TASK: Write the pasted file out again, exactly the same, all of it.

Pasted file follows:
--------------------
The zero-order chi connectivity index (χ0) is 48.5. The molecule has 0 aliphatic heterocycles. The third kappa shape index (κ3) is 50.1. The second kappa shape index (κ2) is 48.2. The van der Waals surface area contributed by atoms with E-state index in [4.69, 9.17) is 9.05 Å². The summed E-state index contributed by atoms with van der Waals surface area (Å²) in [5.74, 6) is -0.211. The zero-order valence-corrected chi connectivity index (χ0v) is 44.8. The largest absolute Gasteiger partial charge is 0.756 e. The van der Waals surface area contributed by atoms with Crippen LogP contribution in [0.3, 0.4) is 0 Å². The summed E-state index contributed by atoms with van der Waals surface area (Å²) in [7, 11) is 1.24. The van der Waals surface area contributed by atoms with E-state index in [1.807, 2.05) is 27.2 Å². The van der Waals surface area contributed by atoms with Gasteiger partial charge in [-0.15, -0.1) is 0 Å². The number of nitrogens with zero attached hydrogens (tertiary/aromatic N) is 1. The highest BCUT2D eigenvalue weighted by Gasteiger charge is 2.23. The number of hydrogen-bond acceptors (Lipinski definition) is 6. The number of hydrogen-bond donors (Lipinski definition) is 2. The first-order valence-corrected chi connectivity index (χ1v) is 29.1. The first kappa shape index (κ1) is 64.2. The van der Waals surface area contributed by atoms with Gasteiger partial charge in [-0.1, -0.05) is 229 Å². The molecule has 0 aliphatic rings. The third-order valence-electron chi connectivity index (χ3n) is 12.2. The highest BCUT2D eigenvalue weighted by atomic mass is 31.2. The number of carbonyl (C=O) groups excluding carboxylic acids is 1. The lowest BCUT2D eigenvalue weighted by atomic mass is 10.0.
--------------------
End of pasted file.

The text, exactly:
The zero-order chi connectivity index (χ0) is 48.5. The molecule has 0 aliphatic heterocycles. The third kappa shape index (κ3) is 50.1. The second kappa shape index (κ2) is 48.2. The van der Waals surface area contributed by atoms with E-state index in [4.69, 9.17) is 9.05 Å². The summed E-state index contributed by atoms with van der Waals surface area (Å²) in [5.74, 6) is -0.211. The zero-order valence-corrected chi connectivity index (χ0v) is 44.8. The largest absolute Gasteiger partial charge is 0.756 e. The van der Waals surface area contributed by atoms with Crippen LogP contribution in [0.3, 0.4) is 0 Å². The summed E-state index contributed by atoms with van der Waals surface area (Å²) in [7, 11) is 1.24. The van der Waals surface area contributed by atoms with E-state index in [1.807, 2.05) is 27.2 Å². The van der Waals surface area contributed by atoms with Gasteiger partial charge in [-0.15, -0.1) is 0 Å². The number of nitrogens with zero attached hydrogens (tertiary/aromatic N) is 1. The highest BCUT2D eigenvalue weighted by Gasteiger charge is 2.23. The number of hydrogen-bond acceptors (Lipinski definition) is 6. The number of hydrogen-bond donors (Lipinski definition) is 2. The first-order valence-corrected chi connectivity index (χ1v) is 29.1. The first kappa shape index (κ1) is 64.2. The van der Waals surface area contributed by atoms with Gasteiger partial charge in [-0.1, -0.05) is 229 Å². The molecule has 0 aliphatic rings. The third-order valence-electron chi connectivity index (χ3n) is 12.2. The highest BCUT2D eigenvalue weighted by atomic mass is 31.2. The number of carbonyl (C=O) groups excluding carboxylic acids is 1. The lowest BCUT2D eigenvalue weighted by atomic mass is 10.0.